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The Tale of Two Day Twos

1226 hands. 7.02 hours. -$18.45.

Before 10pm I played 442 hands over 2.57 hours and won $646.

After 10pm I played 516 hands over 4.45 hours and lost $664.

My natural tendency is loose-aggressive play, but I find I am much more profitable when I play tight. Really tight. Ridiculously tight. Tighter than you think can possibly be reasonable. Six-handed I tend to drift towards a VP$IP of over 25%. I’ve done very well when bringing it down to 16% and I think it should be even lower.

The first half of yesterday I managed 13.8%. The second half was 14.5%. That’s a huge improvement over day one where it was 20%.

My goal was to play 600 hands. After 200 I didn’t think I’d make it, but right about then everything started to come up roses. Suddenly, the cards were always in my favor and the other players seemed eager to give me their money. For a brief period poker was fun.

After 400 hands I broke for dinner, anticipating the last 200 hands would be a breeze.

After a couple of hours I was tired. But each of my two tables had a ridiculously loose player on it. One had a pretty standard pre-flop raising range, but would call over 50% of the time. The other practically never raised and called pre-flop around 60% of the time. Even better, he would often call multiple bets with an ace or other high cards, and call all the way to the river with any pair.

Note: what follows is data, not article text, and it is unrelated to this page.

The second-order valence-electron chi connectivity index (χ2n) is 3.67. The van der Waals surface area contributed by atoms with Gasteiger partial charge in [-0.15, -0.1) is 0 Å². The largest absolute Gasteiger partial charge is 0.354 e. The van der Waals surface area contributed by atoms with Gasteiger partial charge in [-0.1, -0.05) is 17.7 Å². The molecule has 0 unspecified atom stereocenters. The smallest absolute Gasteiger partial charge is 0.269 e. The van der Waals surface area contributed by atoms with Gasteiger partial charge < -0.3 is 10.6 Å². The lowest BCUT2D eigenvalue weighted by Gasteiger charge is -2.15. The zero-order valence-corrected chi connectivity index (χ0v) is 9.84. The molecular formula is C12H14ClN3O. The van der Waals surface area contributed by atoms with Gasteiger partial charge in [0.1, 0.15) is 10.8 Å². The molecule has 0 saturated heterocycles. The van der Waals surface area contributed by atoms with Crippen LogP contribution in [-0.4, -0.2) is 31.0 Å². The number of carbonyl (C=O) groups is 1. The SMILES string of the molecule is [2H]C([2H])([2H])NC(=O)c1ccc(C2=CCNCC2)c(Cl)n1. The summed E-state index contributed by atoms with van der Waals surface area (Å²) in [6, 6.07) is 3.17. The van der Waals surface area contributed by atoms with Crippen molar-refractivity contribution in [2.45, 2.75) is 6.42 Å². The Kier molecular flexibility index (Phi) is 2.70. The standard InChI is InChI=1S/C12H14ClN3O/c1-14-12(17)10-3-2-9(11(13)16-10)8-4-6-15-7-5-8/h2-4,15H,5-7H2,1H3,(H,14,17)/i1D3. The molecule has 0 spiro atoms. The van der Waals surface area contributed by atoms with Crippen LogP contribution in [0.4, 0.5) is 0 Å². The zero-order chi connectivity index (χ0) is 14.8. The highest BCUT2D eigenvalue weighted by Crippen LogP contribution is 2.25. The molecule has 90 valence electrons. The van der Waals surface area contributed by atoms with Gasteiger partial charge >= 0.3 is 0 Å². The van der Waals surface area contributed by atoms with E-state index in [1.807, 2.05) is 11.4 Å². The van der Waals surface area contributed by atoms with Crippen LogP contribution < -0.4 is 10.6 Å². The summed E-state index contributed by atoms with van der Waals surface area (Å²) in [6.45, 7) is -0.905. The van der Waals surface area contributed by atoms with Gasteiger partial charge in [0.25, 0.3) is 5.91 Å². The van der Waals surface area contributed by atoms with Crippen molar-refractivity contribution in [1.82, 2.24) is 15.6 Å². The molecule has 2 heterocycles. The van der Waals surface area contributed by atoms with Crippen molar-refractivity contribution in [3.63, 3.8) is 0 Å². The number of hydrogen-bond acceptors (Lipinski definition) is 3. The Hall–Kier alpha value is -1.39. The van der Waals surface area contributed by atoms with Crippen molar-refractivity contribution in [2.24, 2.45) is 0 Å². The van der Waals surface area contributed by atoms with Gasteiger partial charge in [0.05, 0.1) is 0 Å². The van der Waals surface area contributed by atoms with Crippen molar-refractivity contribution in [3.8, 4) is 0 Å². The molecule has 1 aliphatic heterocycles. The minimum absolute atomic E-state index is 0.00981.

On top of all that, both players had large stacks, around $600. I could not walk away from this.

Things did not work out as well planned.

With a calling station in the hand I should value bet a lot more often. But I never felt comfortable with the thin value bets that I thought were the best way to exploit him. Similarly, I felt I should open up my range to include hands that can win a lot of small and medium sized pots.

I never felt like I knew when to value bet, when to check, or when to fold. On top of that, my calling station kept folding at the most inopportune times. Maybe exhaustion left me not as sharp as I should have been. Maybe I overcompensating. For whatever reason I was never able to win much.

Constantly losing money in such favorable circumstances kept me on tilt. Bad beats made it worse. I don’t know which caused me to lose more. We’ll look at the biggest losses later on and see what they say.